by John Martin
(Please contact John on 01481 728432 or email firstname.lastname@example.org
if you wish to discuss this article or anything relating to secondary pensions).
A seismic shift is coming to the local pensions landscape following the States decision to give secondary pensions the go-ahead and formal confirmation that the legislation has been enabled. The most welcome part is that employers have a choice about which pension scheme to select for their workers.
In our experience, most people are accepting of the urgent reasons to reform the Guernsey pension system. As our society gets older and we live longer, the ratio of retired people to working people rises, and this puts pressure on the existing States pension arrangements.
The majority of questions are now focusing on the logistics, and the options that employers have.
Will secondary pensions be a burden?
There will be a financial responsibility for employers, but particularly in the early years the contribution requirement from employers is modest. In the launch year, the cost to employers will be 1% of the gross earnings bill. Over the course of 9 years this will rise to 3.5%.
The key aspect is that secondary pensions are automated, so once they are set up through payroll they are good to go. Pension contributions will be automatically deducted from pay packets every pay period. You will need to change the percentage rates in accordance with the States requirements.
What does auto-enrolment mean?
Auto-enrolment harnesses the power of inertia. It flips the system from one where you have to opt in, to where you will be automatically enrolled and will have to be proactive if you wish to opt out (if permitted).
Can my workers opt-out?
After being automatically-enrolled into a pension scheme, it might be possible to allow workers to choose to opt out, if they do not wish to start saving for their retirement yet. However, we have seen a trend to having compulsory membership of pension schemes to reduce the administration burden on employers and reduce risk.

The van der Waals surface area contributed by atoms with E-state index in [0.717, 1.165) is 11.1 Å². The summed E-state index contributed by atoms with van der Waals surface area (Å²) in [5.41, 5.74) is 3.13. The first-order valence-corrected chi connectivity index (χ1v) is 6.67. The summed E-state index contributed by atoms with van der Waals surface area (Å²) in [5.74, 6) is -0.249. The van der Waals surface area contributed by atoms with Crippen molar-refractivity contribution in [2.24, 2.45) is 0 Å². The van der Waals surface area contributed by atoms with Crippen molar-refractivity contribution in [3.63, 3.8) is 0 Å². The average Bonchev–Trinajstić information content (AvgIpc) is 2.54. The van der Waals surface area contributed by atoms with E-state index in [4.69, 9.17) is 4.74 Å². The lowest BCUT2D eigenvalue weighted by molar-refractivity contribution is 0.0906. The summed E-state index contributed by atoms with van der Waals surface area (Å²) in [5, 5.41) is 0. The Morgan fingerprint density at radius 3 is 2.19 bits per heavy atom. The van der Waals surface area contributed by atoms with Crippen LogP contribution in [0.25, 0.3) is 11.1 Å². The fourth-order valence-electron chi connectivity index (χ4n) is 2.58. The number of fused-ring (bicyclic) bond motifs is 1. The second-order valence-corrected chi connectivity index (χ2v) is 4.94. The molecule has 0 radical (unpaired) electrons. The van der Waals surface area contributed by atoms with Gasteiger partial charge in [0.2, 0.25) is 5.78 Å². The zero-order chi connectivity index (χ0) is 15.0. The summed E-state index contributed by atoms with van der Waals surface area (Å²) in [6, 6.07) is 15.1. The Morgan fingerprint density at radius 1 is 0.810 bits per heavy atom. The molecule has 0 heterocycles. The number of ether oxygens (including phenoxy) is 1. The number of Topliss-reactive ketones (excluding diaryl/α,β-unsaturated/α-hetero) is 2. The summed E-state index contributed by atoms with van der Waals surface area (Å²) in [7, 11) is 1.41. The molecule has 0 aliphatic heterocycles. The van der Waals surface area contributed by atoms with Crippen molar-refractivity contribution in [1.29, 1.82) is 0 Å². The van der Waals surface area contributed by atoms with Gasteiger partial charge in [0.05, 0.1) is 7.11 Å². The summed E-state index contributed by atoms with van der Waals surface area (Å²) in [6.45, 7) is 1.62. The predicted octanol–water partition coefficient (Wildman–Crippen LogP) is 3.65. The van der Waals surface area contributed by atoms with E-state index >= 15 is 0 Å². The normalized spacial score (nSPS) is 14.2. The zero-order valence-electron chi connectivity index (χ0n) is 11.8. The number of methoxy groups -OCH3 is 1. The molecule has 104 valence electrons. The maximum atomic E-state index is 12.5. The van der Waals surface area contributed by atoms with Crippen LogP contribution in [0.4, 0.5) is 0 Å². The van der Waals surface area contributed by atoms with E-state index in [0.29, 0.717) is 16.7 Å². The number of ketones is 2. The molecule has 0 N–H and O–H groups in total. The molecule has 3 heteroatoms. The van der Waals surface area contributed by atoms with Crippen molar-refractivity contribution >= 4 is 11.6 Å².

Can I discourage my employees from joining?
No. There will be financial penalties if employers are found to be putting pressure on employees to opt out.
How far ahead should I plan?
Many employers are already getting ahead and laying the ground for the important changes. Our guidance is that companies should start planning now and indeed many companies have established pension schemes already to help with the recruitment and retention of staff. The States has established a default provider for secondary pensions, but it will be up to employers to select the pension scheme that they think suits their circumstances.
Some employers will want to offer their workforce more control, flexibility and have the pension scheme selected being operating for a number of years. For instance, BWCI has been providing Guernsey corporate pension schemes for over 40 years and we are a trusted pension provider.
What if I already offer employees a pension?
You need to check that your scheme meets at least the new mandatory minimum standards.
What has been the experience of other countries with similar schemes?
This method of enrolling workers in schemes is already well established in countries such as the UK and Australia. In the UK they are called ‘auto-enrolment pensions’ and they have been widely deemed as a resounding success. Auto-enrolment pensions were introduced in 2012 and have encouraged millions of people to save for a happier and richer retirement. Before the scheme was introduced it was anticipated that around a third would opt-out. That was an over estimation because in reality the opt-out level has hovered at around 10%.